November 9, 2007

Bee Movie (11/09/07)

Lettergrade: D

I thought the ads looked kinda sucky, but the few reviews I came into contact with for Jerry Seinfeld's Bee Movie were generally very positive. More than that, though, was the glowing word-of-mouth: "You like Seinfeld, don't you?" Who doesn't? "It's like they took the humor from the show, but adapted it for cartoon bees!" Well, that's a hell of an endorsement, so we decided to roll the dice. A few minutes into the movie, however, I had the distinct feeling that we were fucked.

Actually, that's being a little harsh... a more measured thing to say is that, contrary to the hype, Bee Movie is not too unlike many other Dreamworks CG animated pictures that have been in theaters in recent years... Over The Hedge, Shark Tale, Madagascar, et al. Movies in which celebrity personalities are anthropomorphized onto various members of the animal kingdom and sent off for adventure. Generally speaking, they're also the kind of thing that I, a big fan of imaginative children's entertainment, have little interest in seeing. I should come clean here and admit that I never, in fact, saw the first two movies on the above list, but my six year-old cousin saw Madagascar in the theater and assures me that it's "pretty stupid."

And Bee Movie isn't "stupid," but it's also not as inventive or as subversive as the witty advertisements would have you believe. I think a key aspect of why this is not really the best use of Seinfeld's talent is that his humor often centers around spontaneity (or at least the appearance of it). Animation is about the least spontaneous filmed media that there is, and additionally it does not allow Jerry to sarcastically mug through a scene the way he could on his NBC show. I guess with that in mind, the film's main way of trying to keep the proceedings feeling extemporaneous is by instituting a series of bizarre and radical plot shifts which, at times, seriously brought my brain to a screeching halt.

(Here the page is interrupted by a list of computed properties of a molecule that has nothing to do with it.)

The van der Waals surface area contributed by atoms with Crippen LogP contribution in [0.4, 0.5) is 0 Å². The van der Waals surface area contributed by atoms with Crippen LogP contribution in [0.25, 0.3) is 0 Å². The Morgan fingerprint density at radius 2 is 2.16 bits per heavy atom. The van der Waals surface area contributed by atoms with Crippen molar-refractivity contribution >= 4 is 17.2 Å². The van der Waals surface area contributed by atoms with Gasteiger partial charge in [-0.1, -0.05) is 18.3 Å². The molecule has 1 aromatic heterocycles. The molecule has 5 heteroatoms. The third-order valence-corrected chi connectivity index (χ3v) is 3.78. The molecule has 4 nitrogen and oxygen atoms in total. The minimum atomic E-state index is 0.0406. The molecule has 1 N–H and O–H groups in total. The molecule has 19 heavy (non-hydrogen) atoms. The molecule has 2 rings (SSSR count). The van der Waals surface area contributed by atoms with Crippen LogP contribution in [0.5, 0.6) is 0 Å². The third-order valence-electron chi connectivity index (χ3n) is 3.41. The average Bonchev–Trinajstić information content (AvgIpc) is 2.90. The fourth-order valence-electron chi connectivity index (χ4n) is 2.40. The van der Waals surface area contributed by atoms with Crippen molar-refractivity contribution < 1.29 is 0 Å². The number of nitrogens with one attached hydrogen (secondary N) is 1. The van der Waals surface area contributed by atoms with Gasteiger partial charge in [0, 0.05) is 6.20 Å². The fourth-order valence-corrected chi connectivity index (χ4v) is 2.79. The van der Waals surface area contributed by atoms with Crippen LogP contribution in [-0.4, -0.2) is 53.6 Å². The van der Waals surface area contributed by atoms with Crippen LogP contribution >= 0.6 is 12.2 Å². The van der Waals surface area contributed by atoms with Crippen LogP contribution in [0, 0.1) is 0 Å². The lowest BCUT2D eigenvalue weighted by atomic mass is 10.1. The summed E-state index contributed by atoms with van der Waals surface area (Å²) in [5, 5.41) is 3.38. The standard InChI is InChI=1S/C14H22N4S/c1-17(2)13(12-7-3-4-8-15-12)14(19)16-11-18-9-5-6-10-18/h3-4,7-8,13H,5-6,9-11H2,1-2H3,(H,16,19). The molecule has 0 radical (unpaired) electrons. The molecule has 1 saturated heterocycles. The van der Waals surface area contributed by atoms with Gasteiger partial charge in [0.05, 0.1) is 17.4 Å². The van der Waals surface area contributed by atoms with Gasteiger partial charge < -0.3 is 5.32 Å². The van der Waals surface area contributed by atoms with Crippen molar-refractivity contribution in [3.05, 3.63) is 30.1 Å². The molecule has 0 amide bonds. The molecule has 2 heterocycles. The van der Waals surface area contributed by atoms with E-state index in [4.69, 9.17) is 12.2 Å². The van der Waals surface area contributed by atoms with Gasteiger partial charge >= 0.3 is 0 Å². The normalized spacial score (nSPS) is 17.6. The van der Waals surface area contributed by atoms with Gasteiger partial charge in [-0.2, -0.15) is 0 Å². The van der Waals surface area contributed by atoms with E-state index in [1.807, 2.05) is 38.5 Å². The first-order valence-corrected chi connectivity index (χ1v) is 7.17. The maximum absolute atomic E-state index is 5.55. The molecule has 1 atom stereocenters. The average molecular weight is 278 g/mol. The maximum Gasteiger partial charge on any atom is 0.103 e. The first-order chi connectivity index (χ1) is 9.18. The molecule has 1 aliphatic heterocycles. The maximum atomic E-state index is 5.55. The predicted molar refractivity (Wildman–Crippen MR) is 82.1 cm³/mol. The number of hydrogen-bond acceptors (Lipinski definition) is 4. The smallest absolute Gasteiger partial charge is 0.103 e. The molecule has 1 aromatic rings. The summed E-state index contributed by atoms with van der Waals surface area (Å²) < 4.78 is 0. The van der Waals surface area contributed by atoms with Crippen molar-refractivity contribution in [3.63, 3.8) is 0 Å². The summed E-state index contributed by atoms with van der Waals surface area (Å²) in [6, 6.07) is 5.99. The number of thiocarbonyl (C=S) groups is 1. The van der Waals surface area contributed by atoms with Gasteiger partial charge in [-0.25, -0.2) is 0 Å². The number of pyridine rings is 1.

The initial premise, for example, has more in common with 1998's Antz (which featured the voice of Woody Allen and was one of Dreamworks' first CG movies) than anything else in the Dreamworks catalogue. Both films assign the voice and mannerisms of its beloved New York Jewish comedian to young neurotic insects struggling to find mass acceptance in rigid societies. When the time comes for the [bee/ant] to choose his place among the [hive/colony], he decides to venture out of the [hive/hole] for a [meaningful/heart-warming] adventure of discovery.

Seinfeld's character (the somewhat unenthusiastically named Barry B. Benson) explores NYC, and winds up in a Central Park-adjacent apartment occupied by a florist voiced by Renée Zellweger. The movie doesn't get into how a florist can afford a penthouse apartment with a Central Park view, but if you're going to get hung up on that kind of shit, maybe a talking bee picture isn't right for you to begin with. Anyway, in true movie fashion, the florist is dating a real dickhead (Patrick Warburton), who is about to swat Barry into oblivion before Zellweger steps in. Barry feels a debt of gratitude, and decides to violate one of the primary rules of Bee Society: Using English, he verbally thanks his rescuer.

A bee striking up a vaguely romantic relationship with a human is not all that outlandish within the realm of the fairy-tale movie, but then things got strange:

Barry discovers, to his horror, that humans hold bees captive and harvest the honey they produce for retail purposes. This pisses him off so royally that the film abruptly becomes a courtroom parody for the next 20-25 minutes. Barry brings about an undefined lawsuit against human kind that seems to have something to do with theft and imprisonment. Although there were stern warnings at the beginning of the movie that speaking to humans is strictly forbidden, there are no repercussions when Barry appears in court and on national television to level his charges.